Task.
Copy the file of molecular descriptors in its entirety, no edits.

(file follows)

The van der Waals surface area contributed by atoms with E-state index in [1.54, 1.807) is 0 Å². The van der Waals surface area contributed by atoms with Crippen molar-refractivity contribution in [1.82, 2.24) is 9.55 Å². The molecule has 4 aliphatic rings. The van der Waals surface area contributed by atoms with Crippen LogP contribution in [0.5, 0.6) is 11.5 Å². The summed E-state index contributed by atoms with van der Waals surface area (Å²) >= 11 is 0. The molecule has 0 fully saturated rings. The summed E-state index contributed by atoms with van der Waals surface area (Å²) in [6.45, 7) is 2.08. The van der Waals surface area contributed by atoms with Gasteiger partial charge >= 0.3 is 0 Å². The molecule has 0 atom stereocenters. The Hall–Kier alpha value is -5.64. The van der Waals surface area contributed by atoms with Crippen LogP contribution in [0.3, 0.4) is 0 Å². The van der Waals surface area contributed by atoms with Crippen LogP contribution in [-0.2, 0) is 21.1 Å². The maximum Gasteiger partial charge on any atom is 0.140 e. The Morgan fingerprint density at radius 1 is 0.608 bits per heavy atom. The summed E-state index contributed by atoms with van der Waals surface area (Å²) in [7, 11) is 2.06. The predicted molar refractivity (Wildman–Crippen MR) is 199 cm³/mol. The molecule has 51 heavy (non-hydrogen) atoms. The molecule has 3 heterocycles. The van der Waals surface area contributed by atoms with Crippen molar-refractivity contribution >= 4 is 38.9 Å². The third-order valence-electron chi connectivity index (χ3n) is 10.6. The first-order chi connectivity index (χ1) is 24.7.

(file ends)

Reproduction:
The van der Waals surface area contributed by atoms with E-state index in [1.54, 1.807) is 0 Å². The van der Waals surface area contributed by atoms with Crippen molar-refractivity contribution in [1.82, 2.24) is 9.55 Å². The molecule has 4 aliphatic rings. The van der Waals surface area contributed by atoms with Crippen LogP contribution in [0.5, 0.6) is 11.5 Å². The summed E-state index contributed by atoms with van der Waals surface area (Å²) >= 11 is 0. The molecule has 0 fully saturated rings. The summed E-state index contributed by atoms with van der Waals surface area (Å²) in [6.45, 7) is 2.08. The van der Waals surface area contributed by atoms with Gasteiger partial charge >= 0.3 is 0 Å². The molecule has 0 atom stereocenters. The Hall–Kier alpha value is -5.64. The van der Waals surface area contributed by atoms with Crippen LogP contribution in [0.3, 0.4) is 0 Å². The van der Waals surface area contributed by atoms with Crippen LogP contribution in [-0.2, 0) is 21.1 Å². The maximum Gasteiger partial charge on any atom is 0.140 e. The Morgan fingerprint density at radius 1 is 0.608 bits per heavy atom. The summed E-state index contributed by atoms with van der Waals surface area (Å²) in [7, 11) is 2.06. The predicted molar refractivity (Wildman–Crippen MR) is 199 cm³/mol. The molecule has 51 heavy (non-hydrogen) atoms. The molecule has 3 heterocycles. The van der Waals surface area contributed by atoms with Crippen molar-refractivity contribution >= 4 is 38.9 Å². The third-order valence-electron chi connectivity index (χ3n) is 10.6. The first-order chi connectivity index (χ1) is 24.7.